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Subject: Employment Law - Race Discrimination

CLEVELAND - A Cuyahoga County Common Pleas Court jury, on July 2, 2002, awarded $600,000 in damages, plus attorneys' fees amounting to $90,000, to Robert Griffin, 38, a former manager at several Denny's Restaurant franchises in Medina County, Ohio. There was testimony that the franchise owner had used racial slurs and provided payments for employees to slash Griffin's automobile tires and make false reports of sexual harassment against him. Other testimony alleged that the franchise's management rehired employees discharged by Griffin for using racial slurs. A unanimous jury of eight persons arrived at the verdict in favor of Mr. Griffin in approximately two hours and fifteen minutes, following a five-day trial. The Denny's restaurant chain was not a defendant in the lawsuit. Source: The Plain Dealer, 7-10-02.

Subject: Medical Malpractice

WASHINGTON (Reuters) -- As many as 195,000 people a year could be dying in U.S. hospitals because of easily prevented errors, a company said on July 27, 2004, in an estimate that doubles previous figures.

Lakewood, Colorado-based HealthGrades Inc. said it data covers all 50 states and is more up-to-date than a 1999 study from the Institute of Medicine that said 98,000 people a year die from medical errors.

"The HealthGrades study shows that the IOM report may have underestimated the number of deaths due to medical errors, and, moreover, that there is little evidence that patient safety has improved in the last five years," said Dr. Samantha Collier, vice president of medical affairs at the company. Source: CNN.com/2004/HEALTH/07/28/health.mistakes.reut/index.html .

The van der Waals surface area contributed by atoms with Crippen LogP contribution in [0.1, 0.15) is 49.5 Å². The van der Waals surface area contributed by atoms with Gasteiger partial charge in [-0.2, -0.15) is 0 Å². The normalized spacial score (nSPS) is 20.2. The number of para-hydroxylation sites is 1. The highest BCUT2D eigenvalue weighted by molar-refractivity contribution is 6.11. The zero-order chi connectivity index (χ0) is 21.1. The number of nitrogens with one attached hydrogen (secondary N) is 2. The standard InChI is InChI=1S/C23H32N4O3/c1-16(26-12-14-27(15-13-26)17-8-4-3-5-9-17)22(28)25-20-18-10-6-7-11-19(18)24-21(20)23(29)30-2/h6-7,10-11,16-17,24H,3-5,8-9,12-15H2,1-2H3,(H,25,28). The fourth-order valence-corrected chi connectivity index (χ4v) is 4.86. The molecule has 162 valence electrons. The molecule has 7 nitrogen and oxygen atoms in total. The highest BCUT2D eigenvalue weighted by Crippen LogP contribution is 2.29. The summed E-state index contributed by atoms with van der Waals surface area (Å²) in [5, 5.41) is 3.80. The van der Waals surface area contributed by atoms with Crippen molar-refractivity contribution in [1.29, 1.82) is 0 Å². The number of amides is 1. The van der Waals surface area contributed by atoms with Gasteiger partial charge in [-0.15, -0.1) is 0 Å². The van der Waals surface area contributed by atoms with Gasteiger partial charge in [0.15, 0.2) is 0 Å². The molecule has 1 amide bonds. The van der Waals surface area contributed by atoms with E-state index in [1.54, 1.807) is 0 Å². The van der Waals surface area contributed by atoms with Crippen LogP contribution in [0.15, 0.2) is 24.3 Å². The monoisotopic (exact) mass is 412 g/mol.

CHICAGO (Reuters) -- Death or injury is 10 times more likely in surgeries performed in U.S. doctors' offices as compared to outpatient clinics according to a recent survey.

The report published in the September Issue of The Archives of Surgery was based on an analysis of adverse incident reports filed with State of Florida officials for both ambulatory surgery centers and physician's offices over a one-year period from 2001 to 2002.

Researchers found that 66.0 adverse events occurred per 100,000 procedures performed in offices compared to 5.3 problems per 100,000 procedures performed in outpatient surgical centers. The death rate per 100,000 procedures was 9.2 in offices and 0.78 in the centers.

"In this review...there was an approximately ten-fold increased risk of adverse incidents and death in the office setting," the study concluded.

Such in-office procedures ranging from needle biopsies and endoscopies to plastic surgery and even tonsillectomy, have become more common in recent years, the study said. Only 22 states have laws or regulations covering office surgery. Source: CNN.com/health 9-8-03.

CHICAGO -- A Chicago Tribune investigation analyzed 3 million state and federal records in order to conclude that poorly trained or overworked nurses in the nation's hospitals are responsible, since 1995, for at least 1,720 patient deaths and 9,548 injuries. Records examined included medication overdoses, delay of vital patient care and the performance of medical procedures by nurses who had not been properly trained. At least 119 patients were said to have died as the result of care by nurses aides, who are unlicensed and unregulated. Source: Daily Legal News (Cleveland, OH), 9-12-00, Vol. 113, No. 182, Pg. 16.

For more information, please contact Attorney Charles S. Butler at (216) 691-9959.

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Charles S. Butler
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(216) 691-9959
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